But within 20 days of the transfer, the monkeys’ follicles stopped growing and looked different, Liu and colleagues said, publishing their results in the journal Stem Cell. Alfonso Martínez Arias, a developmental biologist at the University of Pompeii Fabra in Barcelona, Spain, says this shows that the blasts are still not replicas of a normal embryo. For now, he says, “It clearly doesn’t work.”
This is possible because a normal embryo develops from an egg and is then fertilized by a sperm. A blastoid made from stem cells can express the same genes as a normal embryo, but lacks a key element that normally comes from an egg, says Martinez-Aria.
There’s also a chance the team could see more progress if the experiment were done in more monkeys. After all, only five of the 484 blastoids that were germinating at day seven survived, 17. Getting an embryo to implant in the uterus is a difficult task, Chuva de Sousa Lopez said. “Even when you do IVF in humans, it’s one of the hurdles to getting pregnant,” she says. Maybe if you did this with 100 monkeys, you’d have the two most likely to get pregnant.
Monkey life is precious, Martínez Arias says, and such large-scale experiments are probably not considered ethical.
None of this means that the explosions are not useful. They still provide a good model of what happens in the early stages of embryonic development in monkeys and humans.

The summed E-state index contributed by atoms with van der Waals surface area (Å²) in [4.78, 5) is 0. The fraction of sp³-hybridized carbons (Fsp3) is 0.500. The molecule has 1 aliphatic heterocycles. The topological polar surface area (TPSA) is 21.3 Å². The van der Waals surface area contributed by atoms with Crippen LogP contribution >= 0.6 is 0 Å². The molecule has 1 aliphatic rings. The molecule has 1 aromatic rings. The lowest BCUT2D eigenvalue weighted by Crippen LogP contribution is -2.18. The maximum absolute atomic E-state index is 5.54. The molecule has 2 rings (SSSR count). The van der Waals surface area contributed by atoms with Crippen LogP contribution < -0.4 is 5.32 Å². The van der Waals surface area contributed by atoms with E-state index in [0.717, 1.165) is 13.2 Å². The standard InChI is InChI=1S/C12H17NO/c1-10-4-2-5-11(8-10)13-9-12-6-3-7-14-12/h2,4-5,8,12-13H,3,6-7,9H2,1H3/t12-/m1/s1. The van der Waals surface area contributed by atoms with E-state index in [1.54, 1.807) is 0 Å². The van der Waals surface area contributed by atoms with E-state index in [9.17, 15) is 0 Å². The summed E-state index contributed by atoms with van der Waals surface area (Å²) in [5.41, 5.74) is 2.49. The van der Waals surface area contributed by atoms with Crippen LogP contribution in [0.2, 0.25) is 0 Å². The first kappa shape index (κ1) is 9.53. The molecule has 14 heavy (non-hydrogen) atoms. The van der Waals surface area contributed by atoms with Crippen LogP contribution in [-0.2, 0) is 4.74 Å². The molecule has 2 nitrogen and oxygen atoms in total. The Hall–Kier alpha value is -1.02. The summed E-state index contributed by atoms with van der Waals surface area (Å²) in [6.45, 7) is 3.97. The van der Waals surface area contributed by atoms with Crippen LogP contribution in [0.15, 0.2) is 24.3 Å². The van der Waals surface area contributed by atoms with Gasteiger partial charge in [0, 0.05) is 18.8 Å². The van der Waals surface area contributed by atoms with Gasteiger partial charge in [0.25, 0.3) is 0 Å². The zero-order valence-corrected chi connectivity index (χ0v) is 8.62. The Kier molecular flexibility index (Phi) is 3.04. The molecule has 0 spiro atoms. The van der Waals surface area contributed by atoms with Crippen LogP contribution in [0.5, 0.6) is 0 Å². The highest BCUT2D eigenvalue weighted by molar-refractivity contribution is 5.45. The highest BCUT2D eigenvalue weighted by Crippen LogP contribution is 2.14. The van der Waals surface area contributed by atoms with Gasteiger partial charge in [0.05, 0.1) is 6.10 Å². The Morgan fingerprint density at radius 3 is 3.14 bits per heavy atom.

Researchers hope monkey fossils will help us learn more about human embryos. We don’t know much about how the union of sperm and egg leads to the development of our bodies and nervous systems, and why things sometimes go awry. Scientists are generally not allowed to study human embryos in the lab more than 14 days after fertilization. And recently published international guidelines stress that human implants should never be implanted in humans or other animals.
“We want to understand human development, and it is not safe to transfer human explosions [into people]” says Revron. “We have to find an alternative. And non-human primates are close relatives to humans.
Scientists hope they can tell us more about human pregnancy, including why some people struggle to conceive and why some miscarriages occur. Because scientists can generate numbers without blasts, they don’t need to rely on animals as embryo donors. Naomi Morris, who researches embryo development at London’s Crick Institute and hopes to find ways to improve IVF, can test drugs on hundreds or thousands of blastoids.